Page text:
Frank and Denis found some joy on Lac St. Francois over the past couple of days:
We waited for the wind all morning, but it was really dead. So we skated to check the shell ice spots of yesterday, and they were all 2’’ thick. Except where I went in yesterday!!! (he found a 10″ deep shell puddle which he described like a cartoon character running off a cliff: it’s fine until he stops running, there’s a pause, then down he goes!)
We secured a large plate, maybe 2 miles x 4 miles, where we could sail without any hazards. The wind raised at 13:30, and it was the perfect wind for our full rig. Even un bit too strong at times. We stopped at 16:30 as the snow began to fall. It’s supposed to turn to rain tonight, so it may improve the surface by filling some frozen drain holes.
I’m going back tomorrow, and if we can’t sail, then I will repair my plank. “
One of the reasons we decided to try this new launch site is because the club wants to keep as low profile as possible at Lake Farm. We’ll be back there once the ground is frozen and we can drive and park on the grass, but if we had been there today we’d have stove it all up.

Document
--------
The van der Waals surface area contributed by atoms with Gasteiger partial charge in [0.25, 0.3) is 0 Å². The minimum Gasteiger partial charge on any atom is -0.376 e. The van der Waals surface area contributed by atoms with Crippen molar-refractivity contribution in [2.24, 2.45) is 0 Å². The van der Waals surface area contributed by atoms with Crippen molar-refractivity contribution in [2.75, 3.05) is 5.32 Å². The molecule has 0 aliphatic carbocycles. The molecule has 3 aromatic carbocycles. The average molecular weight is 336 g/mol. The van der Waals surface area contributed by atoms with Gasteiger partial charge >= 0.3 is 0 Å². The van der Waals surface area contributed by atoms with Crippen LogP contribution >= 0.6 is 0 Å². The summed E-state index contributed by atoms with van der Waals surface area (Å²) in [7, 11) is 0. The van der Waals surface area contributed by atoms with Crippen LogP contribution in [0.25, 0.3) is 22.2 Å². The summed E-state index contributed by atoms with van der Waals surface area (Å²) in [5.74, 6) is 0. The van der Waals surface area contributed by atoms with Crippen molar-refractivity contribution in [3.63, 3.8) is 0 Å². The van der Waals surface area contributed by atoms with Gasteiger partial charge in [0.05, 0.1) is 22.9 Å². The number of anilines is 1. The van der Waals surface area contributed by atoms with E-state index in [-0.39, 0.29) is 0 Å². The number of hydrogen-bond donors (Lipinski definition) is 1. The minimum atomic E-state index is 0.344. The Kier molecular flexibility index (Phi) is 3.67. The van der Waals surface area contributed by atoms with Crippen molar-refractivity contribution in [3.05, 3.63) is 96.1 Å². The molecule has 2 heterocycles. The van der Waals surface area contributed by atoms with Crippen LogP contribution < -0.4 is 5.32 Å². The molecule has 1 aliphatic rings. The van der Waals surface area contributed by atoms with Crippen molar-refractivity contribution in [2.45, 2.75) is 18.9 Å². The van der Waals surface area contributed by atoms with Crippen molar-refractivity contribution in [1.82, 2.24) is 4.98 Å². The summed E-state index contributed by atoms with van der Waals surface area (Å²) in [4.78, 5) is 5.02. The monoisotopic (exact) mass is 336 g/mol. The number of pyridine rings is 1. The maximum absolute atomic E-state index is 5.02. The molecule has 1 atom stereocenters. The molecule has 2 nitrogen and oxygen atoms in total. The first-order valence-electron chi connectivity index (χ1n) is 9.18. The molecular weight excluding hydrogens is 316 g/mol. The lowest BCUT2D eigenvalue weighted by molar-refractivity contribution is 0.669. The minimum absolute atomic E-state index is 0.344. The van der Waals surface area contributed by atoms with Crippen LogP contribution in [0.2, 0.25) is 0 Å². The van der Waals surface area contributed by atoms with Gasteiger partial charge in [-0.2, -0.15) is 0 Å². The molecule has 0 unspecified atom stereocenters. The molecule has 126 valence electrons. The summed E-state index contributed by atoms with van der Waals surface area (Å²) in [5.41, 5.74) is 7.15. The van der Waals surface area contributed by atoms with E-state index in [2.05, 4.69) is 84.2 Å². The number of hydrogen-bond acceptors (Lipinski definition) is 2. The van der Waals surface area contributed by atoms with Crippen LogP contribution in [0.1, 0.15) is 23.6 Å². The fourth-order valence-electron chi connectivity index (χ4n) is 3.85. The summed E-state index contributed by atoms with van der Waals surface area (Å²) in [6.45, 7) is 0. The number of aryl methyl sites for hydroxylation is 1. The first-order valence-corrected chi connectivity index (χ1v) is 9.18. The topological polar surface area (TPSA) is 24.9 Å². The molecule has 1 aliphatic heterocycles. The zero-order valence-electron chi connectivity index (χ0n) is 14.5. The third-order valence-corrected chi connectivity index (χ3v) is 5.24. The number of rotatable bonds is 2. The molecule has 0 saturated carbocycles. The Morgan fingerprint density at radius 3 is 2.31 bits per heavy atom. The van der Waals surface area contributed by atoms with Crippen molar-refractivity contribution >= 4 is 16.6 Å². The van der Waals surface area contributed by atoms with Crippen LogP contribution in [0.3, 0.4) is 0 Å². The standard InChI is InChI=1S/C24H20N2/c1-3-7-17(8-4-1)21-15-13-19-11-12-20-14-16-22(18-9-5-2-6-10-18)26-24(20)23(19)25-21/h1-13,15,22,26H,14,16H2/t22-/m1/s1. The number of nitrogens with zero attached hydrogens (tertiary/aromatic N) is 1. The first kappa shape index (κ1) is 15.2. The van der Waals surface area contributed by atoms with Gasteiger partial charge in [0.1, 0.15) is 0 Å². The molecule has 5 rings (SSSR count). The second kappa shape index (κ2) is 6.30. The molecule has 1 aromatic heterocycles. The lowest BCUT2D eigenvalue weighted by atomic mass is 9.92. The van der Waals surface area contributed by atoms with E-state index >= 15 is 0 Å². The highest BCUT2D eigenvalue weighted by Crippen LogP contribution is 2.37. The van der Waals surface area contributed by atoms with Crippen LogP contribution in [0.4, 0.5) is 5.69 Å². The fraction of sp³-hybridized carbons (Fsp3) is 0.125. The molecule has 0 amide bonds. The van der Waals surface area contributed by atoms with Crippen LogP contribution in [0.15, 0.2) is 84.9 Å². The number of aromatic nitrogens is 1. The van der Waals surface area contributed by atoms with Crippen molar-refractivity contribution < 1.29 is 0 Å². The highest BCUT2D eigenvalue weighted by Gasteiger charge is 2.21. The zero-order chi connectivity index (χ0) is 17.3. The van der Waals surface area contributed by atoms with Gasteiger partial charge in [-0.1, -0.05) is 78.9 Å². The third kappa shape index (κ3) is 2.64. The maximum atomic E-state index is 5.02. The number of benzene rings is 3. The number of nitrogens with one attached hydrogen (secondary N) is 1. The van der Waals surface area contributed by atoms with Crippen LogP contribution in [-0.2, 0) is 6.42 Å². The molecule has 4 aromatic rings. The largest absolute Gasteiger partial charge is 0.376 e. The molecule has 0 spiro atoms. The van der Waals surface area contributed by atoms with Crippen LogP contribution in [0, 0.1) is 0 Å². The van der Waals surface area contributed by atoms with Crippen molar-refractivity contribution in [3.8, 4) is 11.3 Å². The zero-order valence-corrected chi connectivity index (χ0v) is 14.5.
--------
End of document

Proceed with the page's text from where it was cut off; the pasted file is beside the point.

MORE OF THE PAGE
As it was, the Vannah Rd. site worked out very well. Plenty of parking, easy on-off, no mud. The wind is a little wild at times as it swirls around the cove in the pit area (steady 15 gusting to 25), but it’s great to have the luxury of beating up as far as the Narrows and then getting the long sleigh ride back down. We didn’t go anywhere else because of the lurking threat of drain holes. We found a few and marked them, but attempting to approach Deep Cove in half a gale they were actually hidden under the waves of two inch deep puddles; more like small seas then puddles, actually:
That is not orange peel ice, it’s wavelettes. Note the spray on deck. We were taking on water most of the day, goggles covered in spray. But with the warm wind they’d dry in seconds and a slow drip of freshwater running into the mouth kept the throat from getting parched by the crazy balls to the wall sailing. One of the amazing characteristics of slush runners is the when you’re hit with a big lift, the entire boat weather-cocks and sets you on just the right course while casting up a fabulous rooster tail for your sailing buddies’ benefit.